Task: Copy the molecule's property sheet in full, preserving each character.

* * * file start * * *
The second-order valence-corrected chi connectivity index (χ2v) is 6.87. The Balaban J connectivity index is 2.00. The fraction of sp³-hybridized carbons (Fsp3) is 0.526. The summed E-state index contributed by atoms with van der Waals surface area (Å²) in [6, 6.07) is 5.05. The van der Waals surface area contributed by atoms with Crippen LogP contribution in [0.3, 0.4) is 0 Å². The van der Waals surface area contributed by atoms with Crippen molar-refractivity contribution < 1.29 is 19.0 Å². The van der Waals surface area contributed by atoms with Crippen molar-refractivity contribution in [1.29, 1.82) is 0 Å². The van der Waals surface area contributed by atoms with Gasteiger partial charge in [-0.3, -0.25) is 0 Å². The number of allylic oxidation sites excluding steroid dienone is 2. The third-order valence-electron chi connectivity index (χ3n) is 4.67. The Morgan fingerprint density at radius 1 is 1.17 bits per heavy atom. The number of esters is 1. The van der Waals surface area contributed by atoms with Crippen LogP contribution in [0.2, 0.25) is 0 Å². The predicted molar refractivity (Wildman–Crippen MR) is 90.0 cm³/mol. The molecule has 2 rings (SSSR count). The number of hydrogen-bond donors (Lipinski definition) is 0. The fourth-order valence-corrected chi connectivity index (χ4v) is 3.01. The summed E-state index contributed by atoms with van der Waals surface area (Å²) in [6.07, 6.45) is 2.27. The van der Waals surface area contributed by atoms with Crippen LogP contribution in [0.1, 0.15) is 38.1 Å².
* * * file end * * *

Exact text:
The second-order valence-corrected chi connectivity index (χ2v) is 6.87. The Balaban J connectivity index is 2.00. The fraction of sp³-hybridized carbons (Fsp3) is 0.526. The summed E-state index contributed by atoms with van der Waals surface area (Å²) in [6, 6.07) is 5.05. The van der Waals surface area contributed by atoms with Crippen LogP contribution in [0.3, 0.4) is 0 Å². The van der Waals surface area contributed by atoms with Crippen molar-refractivity contribution < 1.29 is 19.0 Å². The van der Waals surface area contributed by atoms with Crippen molar-refractivity contribution in [1.29, 1.82) is 0 Å². The van der Waals surface area contributed by atoms with Gasteiger partial charge in [-0.3, -0.25) is 0 Å². The number of allylic oxidation sites excluding steroid dienone is 2. The third-order valence-electron chi connectivity index (χ3n) is 4.67. The Morgan fingerprint density at radius 1 is 1.17 bits per heavy atom. The number of esters is 1. The van der Waals surface area contributed by atoms with Crippen LogP contribution in [0.2, 0.25) is 0 Å². The predicted molar refractivity (Wildman–Crippen MR) is 90.0 cm³/mol. The molecule has 2 rings (SSSR count). The number of hydrogen-bond donors (Lipinski definition) is 0. The fourth-order valence-corrected chi connectivity index (χ4v) is 3.01. The summed E-state index contributed by atoms with van der Waals surface area (Å²) in [6.07, 6.45) is 2.27. The van der Waals surface area contributed by atoms with Crippen LogP contribution in [0.1, 0.15) is 38.1 Å².